use nailheads for easy pumpkin decorating decorate pumpkins with garlands for easy fall decorNailheads // Pushing nailheads into the skin of a pumpkin is so quick and easy. You can do something as simple as random dots or make patterns with the nailhead placements. Depending on how many nailheads you want to use, this look works better with small and medium pumpkins.

Garlands // Wrapping a fall garland around a pumpkin is also very simple, but creates an elegant, whimsical look that makes a beautiful table centerpiece. I used straight pins to secure the garlands, and then bent the wire twigs to make it look a bit more natural and carefree.

Decopage pumpkins with fallen leaves to add a natural vibe to your fall tablescapeuse corn husks to make striped pumpkins

Decoupage Leaves // Decoupaging pumpkins can be difficult because of its spherical shape, but I was determined to decorate this squatty pumpkin with leaves if it was the last thing I did. I found the trick was to work with the natural way the leaf bends and curves, and to use straight pins to hold the leaf in place as you brush a top coat of Mod Podge on it. As the Mod Podge began to set up, I brushed more on top of it to really get the leaves to lay flat.

Corn Husks // Want a more naturally looking striped pumpkin? Corn husks are the way to go. Unless you can find long corn husks, this look works best with smaller pumpkins. I found my corn husks in the Mexican food aisle of my local grocery store, then cut them to size, and used Mod Podge and brads to hold them in place.

easy no-carve pumpkin ideasHow festive do these guys look? I think they look magical! The mix of embellished, painted, and gold leafed pumpkins is such a fun way to decorate for the season.

IMG_7648gold leaf pumpkin paintingI love the way all of the painted pumpkins have turned my home into a wonderland of autumn, but my absolute favorite? Why, that would have to be the gold painted pumpkin above. Don't you think Phil did a good job with that one? Which one's your favorite? -Mandi

Credits // Author and Photography: Mandi Johnson. Photos edited with Stella of the Signature Collection and Pearl from the Fresh Collection.

Try This: Washi Tape Mirror Frame

Washi tape stripes! Easy way to add color to a boring mirror    Sometimes good things come out of being lazy. For example, I was trying to get our studio living room ready for its room tour (yay!), but our simple white mirror looked a bit dull against the plain white wall. I thought maybe it could benefit from some stripes, but the idea of pulling out all the paint and taping off the necessary areas sounded like a bit of a chore at the moment. Then I thought, "Hello! Washi tape!" and my stripe problem was solved.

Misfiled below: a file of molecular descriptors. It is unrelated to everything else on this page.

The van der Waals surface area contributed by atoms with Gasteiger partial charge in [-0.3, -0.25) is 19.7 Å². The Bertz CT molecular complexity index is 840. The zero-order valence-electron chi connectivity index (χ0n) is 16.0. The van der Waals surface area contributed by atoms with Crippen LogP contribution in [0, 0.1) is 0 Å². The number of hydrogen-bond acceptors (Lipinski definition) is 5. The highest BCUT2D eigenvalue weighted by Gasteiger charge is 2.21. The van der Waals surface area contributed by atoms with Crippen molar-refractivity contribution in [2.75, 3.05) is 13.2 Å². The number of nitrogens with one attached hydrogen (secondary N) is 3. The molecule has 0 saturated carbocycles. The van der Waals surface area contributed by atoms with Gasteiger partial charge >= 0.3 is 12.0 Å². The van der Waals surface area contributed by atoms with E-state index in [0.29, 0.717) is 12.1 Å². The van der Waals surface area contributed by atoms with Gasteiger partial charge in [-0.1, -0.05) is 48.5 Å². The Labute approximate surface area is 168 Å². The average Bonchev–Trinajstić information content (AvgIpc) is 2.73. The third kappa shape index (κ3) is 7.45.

Washi tape stripes! Easy way to add color to a boring mirror  Washi tape stripes! Easy way to add color to a boring mirror   Washi tape stripes! Easy way to add color to a boring mirror
Washi tape stripes! Easy way to add color to a boring mirrorOnce I wrapped the tape around the back side of the frame, I just used an X-Acto knife to trim the excess on the inside. If you're worried about the ends pulling up, just use a bit of glue to tack them down for good.

Washi tape stripes! Easy way to add color to a boring mirror     Washi tape stripes! Easy way to add color to a boring mirror      Washi tape stripes! Easy way to add color to a boring mirror       This mirror is definitely getting into the spirit of the rest of the room now! Bring on the color! xo. Laura

Credits // Author: Laura Gummerman, Photography: Sarah Rhodes & Laura Gummerman. Photos edited with Stella of the Signature Collection.

Creamy Garlic Mac & Cheese

My favorite mac and cheese recipe you can make in a crock potOh man, you guys. I LOVE macaroni and cheese. It's got to be one of the all time best comfort foods in the world. It makes sense that it tends to be a kid's menu favorite. Kids know what's up when it comes to macaroni and cheese. 

You'll notice that this particular macaroni and cheese is made in a slow cooker. Although my slow cooker doesn't appear to be turned on. 


Guys, it's not witchcraft. Everyone calm down. After this was done cooking, I unplugged my slower cooker and moved it by a window to take this photo because my kitchen was super dark. It was raining outside, which made it the best time to eat some mac and cheese.

Best slower cooker mac and cheese This mac and cheese is thick, creamy, super garlicky and so good. You'll eat so much, you'll end up needing a nap afterward. You have been warned. 

Secret ingredient for creamy mac and cheeseCreamy Garlic Mac & Cheese, serves 5-6.

16 oz. macaroni noodles
4 tablespoons butter
4 cloves garlic, finely chopped or minced
4 oz. cream cheese
3 cups whole milk
2 cups shredded cheese (cheddar, colby jack, or a mixture)
2 eggs
salt + pepper
chives to serve with (optional)

Cook the noodles according to the package directions for al dente. You really want the noodles to be slightly undercooked (as opposed to overcooked) because they will absorb more moisture while they cook in the slow cooker.